Tag Archives: grad school

Here’s to the ones who sustain

As I near the end of my grad school years, I’ve begun to think back on it all and ask questions like, “What did I get out of it? Was it worth it? What if I had never come to grad school in the first place?”

And to be completely honest, I’m not sure I have good answers to this set of questions. By the traditional metric of publishing, my grad school years have been a dismal failure: The only publication I have to date is a five-author paper all the way back from the summer of 2014 to which I didn’t even contribute that much. My two main research projects since then have been slow; the first is still in the review process, and the second has yet to produce a paper yet.

This is especially frustrating because I chose to do math research in particular (as opposed to pursuing my other undergrad major, chemistry) for two main reasons: because I thought I was good at it and because math research seemed to proceed faster, at the speed of thought rather than the speed of experiment. What I found, as I’ve recounted before, is that the hard part of math research is actually the challenge of finding a good problem, and I’m neither good nor fast at that.

This isn’t to say that my grad school years have been completely devoid of personal development; I did get married, for one. But maybe these aren’t the questions I should be asking in the first place. To approach the last six years of my life by asking merely, “How did it advance my resume?” is to view MIT as merely a dispenser of goods and services, a stepping-stone on the path to my own glorification.

“And Jesus called them to him and said to them, “You know that those who are considered rulers of the Gentiles lord it over them, and their great ones exercise authority over them. But it shall not be so among you. But whoever would be great among you must be your servant, and whoever would be first among you must be slave of all. For even the Son of Man came not to be served but to serve, and to give his life as a ransom for many.” (Mark 10:42–45, ESV)

Christians, what does it mean to follow Jesus for you? What is he calling you to? Since 2010, I’ve discerned God’s calling on my life to be a life of service. God might very well call others to take positions of worldly authority and influence (like professorships) and use that status to be ambassadors for Christ. But based on my abilities and inclinations, it seems clear to me that I’m called to a life primarily of service, loving God and others in my community by serving them. So instead of reflecting on my lack of publications, I’ve been encouraged to reflect on all of the ways that I’ve been able to serve here at MIT.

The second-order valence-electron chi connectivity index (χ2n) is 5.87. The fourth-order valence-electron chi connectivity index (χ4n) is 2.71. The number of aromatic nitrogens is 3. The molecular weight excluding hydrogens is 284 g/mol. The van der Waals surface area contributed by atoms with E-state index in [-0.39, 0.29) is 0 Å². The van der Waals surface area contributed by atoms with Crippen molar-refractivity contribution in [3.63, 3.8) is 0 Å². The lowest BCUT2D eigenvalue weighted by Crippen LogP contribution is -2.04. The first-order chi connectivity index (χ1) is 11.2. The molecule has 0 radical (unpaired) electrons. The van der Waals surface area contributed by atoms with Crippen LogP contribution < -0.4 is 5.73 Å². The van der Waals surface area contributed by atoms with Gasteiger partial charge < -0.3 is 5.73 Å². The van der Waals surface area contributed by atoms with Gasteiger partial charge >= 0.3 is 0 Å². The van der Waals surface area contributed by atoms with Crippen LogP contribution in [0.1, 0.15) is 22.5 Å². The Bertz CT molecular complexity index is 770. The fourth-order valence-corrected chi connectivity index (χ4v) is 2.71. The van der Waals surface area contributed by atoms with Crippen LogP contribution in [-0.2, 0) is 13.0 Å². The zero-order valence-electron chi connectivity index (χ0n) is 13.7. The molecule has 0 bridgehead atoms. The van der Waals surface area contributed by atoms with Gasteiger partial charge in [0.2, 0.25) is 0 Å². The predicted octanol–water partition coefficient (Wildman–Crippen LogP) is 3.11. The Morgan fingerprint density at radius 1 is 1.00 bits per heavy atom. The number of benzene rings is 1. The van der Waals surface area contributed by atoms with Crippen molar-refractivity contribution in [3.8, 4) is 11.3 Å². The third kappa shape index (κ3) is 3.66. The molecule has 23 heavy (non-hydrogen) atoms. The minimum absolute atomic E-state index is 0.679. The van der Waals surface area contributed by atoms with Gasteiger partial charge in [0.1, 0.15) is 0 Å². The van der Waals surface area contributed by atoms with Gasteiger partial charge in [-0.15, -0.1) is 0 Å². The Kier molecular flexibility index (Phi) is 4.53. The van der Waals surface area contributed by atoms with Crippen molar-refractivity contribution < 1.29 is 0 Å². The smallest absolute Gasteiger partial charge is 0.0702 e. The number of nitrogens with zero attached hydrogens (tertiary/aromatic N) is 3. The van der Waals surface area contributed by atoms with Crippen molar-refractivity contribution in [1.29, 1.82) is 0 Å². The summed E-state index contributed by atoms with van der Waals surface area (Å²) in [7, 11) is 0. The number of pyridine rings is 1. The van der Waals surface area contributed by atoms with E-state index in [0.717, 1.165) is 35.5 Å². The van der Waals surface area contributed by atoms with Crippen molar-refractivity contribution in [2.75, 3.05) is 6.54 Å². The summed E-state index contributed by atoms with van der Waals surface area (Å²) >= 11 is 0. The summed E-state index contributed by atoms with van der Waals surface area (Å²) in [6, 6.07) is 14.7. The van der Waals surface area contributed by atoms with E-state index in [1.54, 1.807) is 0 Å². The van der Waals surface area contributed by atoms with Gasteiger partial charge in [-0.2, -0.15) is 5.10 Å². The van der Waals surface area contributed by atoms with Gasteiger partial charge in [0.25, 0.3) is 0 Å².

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What happened to the dream?

I finally got to see La La Land with my church community group this week. I appreciated its down-to-earth, intentionally banal depiction of Hollywood as well as the subtle poking fun at LA traffic and lack of seasons (a flash mob dance number during a traffic jam opens the movie, in “WINTER”).

The palm tree is part of the joke.

Everyone in the movie is striving to make it in the entertainment industry somehow. And it’s the depiction of this striving that forms the main tension in the movie and my deepest thoughts after it ended.

Boston has a similar feel, with seemingly everyone striving to achieve academic or entrepreneurial success. Well, that’s not entirely true — I’ve certainly met many, particularly in church, whose efforts also included a healthy dose of family and community. But if you spend enough time on campus and casual social gatherings, the first topic that often comes up is what you work on, or what you’ll be doing after you graduate, and you can come away with the same sort of impression that it’s why everyone came here.

But it wasn’t the cities that the movie made me think about the most, it was myself. What has happened to my dreams?

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Misconceptions of Math Grad School

In my day job, I am a graduate student in the MIT Math Department, an experience I’ve reflected on before in What I Wish I Knew When I Got to Graduate School and Why I Didn’t Do Research In Your Area. Both of those posts focused on graduate school as a whole, naturally inflected by my own experience but not primarily discussing aspects unique to my department. In this post, I’d like to focus on the particulars of going to graduate school in math, centered on five of my own previous misconceptions of it.

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Why I Didn’t Do Research In Your Area

[Note: This is a followup to my post last week about lessons I’ve learned in graduate school. The format is inspired by Tim Challies.]

Friend,

Your field of research definitely sounds interesting. I really enjoyed taking that class, listening to that seminar talk, or reading a few of your most recent papers. I actually understood most of what you were talking about! Some of the techniques are quite clever, and you and your collaborators all seem really friendly.

You’re probably wondering why I didn’t end up joining you there. And you’re right to wonder — it would have been nice to collaborate with you, and I haven’t exactly found something else revolutionary to study instead. Well, it’s mostly because…

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